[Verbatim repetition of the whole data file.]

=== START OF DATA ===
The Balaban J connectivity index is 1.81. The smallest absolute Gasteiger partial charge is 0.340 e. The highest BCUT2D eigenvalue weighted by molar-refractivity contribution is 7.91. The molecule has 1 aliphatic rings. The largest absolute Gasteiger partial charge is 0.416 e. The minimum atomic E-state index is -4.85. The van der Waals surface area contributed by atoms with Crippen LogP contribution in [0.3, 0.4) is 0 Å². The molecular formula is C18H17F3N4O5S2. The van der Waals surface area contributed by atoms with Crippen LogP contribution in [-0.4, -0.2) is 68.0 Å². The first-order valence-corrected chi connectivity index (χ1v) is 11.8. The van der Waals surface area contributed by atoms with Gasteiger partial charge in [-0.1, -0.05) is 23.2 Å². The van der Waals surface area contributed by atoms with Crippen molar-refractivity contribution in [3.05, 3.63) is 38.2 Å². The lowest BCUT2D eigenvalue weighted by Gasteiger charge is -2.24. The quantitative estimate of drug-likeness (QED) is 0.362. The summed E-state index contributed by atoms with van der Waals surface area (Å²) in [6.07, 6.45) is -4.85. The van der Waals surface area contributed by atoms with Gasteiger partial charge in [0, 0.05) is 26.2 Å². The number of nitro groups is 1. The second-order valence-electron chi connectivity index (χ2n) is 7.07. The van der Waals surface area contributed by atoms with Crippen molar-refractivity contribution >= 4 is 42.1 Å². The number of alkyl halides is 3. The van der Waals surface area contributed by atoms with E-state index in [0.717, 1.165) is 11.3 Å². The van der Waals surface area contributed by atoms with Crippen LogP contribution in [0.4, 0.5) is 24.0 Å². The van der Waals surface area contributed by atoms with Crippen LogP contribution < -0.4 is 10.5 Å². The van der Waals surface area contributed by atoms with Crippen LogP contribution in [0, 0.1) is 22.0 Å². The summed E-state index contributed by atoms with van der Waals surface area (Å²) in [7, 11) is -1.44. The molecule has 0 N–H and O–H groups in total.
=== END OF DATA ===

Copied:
The Balaban J connectivity index is 1.81. The smallest absolute Gasteiger partial charge is 0.340 e. The highest BCUT2D eigenvalue weighted by molar-refractivity contribution is 7.91. The molecule has 1 aliphatic rings. The largest absolute Gasteiger partial charge is 0.416 e. The minimum atomic E-state index is -4.85. The van der Waals surface area contributed by atoms with Crippen LogP contribution in [0.3, 0.4) is 0 Å². The molecular formula is C18H17F3N4O5S2. The van der Waals surface area contributed by atoms with Crippen LogP contribution in [-0.4, -0.2) is 68.0 Å². The first-order valence-corrected chi connectivity index (χ1v) is 11.8. The van der Waals surface area contributed by atoms with Gasteiger partial charge in [-0.1, -0.05) is 23.2 Å². The van der Waals surface area contributed by atoms with Crippen molar-refractivity contribution in [3.05, 3.63) is 38.2 Å². The lowest BCUT2D eigenvalue weighted by Gasteiger charge is -2.24. The quantitative estimate of drug-likeness (QED) is 0.362. The summed E-state index contributed by atoms with van der Waals surface area (Å²) in [6.07, 6.45) is -4.85. The van der Waals surface area contributed by atoms with Gasteiger partial charge in [0, 0.05) is 26.2 Å². The number of nitro groups is 1. The second-order valence-electron chi connectivity index (χ2n) is 7.07. The van der Waals surface area contributed by atoms with Crippen molar-refractivity contribution >= 4 is 42.1 Å². The number of alkyl halides is 3. The van der Waals surface area contributed by atoms with E-state index in [0.717, 1.165) is 11.3 Å². The van der Waals surface area contributed by atoms with Crippen LogP contribution in [0.4, 0.5) is 24.0 Å². The van der Waals surface area contributed by atoms with Crippen LogP contribution < -0.4 is 10.5 Å². The van der Waals surface area contributed by atoms with Crippen LogP contribution in [0, 0.1) is 22.0 Å². The summed E-state index contributed by atoms with van der Waals surface area (Å²) in [7, 11) is -1.44. The molecule has 0 N–H and O–H groups in total.